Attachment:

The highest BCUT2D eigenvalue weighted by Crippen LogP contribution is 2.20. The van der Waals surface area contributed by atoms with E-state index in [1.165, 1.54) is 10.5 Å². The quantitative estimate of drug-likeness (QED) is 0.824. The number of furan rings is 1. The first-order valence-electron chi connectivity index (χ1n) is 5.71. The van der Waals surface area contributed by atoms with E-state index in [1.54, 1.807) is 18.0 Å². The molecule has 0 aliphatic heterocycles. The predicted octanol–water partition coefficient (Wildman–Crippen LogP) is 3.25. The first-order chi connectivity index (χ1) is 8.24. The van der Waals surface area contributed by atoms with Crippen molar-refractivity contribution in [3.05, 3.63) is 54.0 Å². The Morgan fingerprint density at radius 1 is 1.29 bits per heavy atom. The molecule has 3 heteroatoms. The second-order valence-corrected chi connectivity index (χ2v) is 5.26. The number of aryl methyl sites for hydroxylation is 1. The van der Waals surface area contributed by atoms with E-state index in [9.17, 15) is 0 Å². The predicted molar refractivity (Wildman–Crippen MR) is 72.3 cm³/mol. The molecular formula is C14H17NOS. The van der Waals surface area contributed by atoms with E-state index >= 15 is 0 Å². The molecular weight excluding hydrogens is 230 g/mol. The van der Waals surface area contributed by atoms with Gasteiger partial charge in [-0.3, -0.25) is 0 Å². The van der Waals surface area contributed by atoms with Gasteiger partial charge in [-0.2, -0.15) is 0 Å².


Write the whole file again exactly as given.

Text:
The highest BCUT2D eigenvalue weighted by Crippen LogP contribution is 2.20. The van der Waals surface area contributed by atoms with E-state index in [1.165, 1.54) is 10.5 Å². The quantitative estimate of drug-likeness (QED) is 0.824. The number of furan rings is 1. The first-order valence-electron chi connectivity index (χ1n) is 5.71. The van der Waals surface area contributed by atoms with E-state index in [1.54, 1.807) is 18.0 Å². The molecule has 0 aliphatic heterocycles. The predicted octanol–water partition coefficient (Wildman–Crippen LogP) is 3.25. The first-order chi connectivity index (χ1) is 8.24. The van der Waals surface area contributed by atoms with Crippen molar-refractivity contribution in [3.05, 3.63) is 54.0 Å². The Morgan fingerprint density at radius 1 is 1.29 bits per heavy atom. The molecule has 3 heteroatoms. The second-order valence-corrected chi connectivity index (χ2v) is 5.26. The number of aryl methyl sites for hydroxylation is 1. The van der Waals surface area contributed by atoms with E-state index in [9.17, 15) is 0 Å². The predicted molar refractivity (Wildman–Crippen MR) is 72.3 cm³/mol. The molecular formula is C14H17NOS. The van der Waals surface area contributed by atoms with E-state index >= 15 is 0 Å². The molecular weight excluding hydrogens is 230 g/mol. The van der Waals surface area contributed by atoms with Gasteiger partial charge in [-0.3, -0.25) is 0 Å². The van der Waals surface area contributed by atoms with Gasteiger partial charge in [-0.2, -0.15) is 0 Å².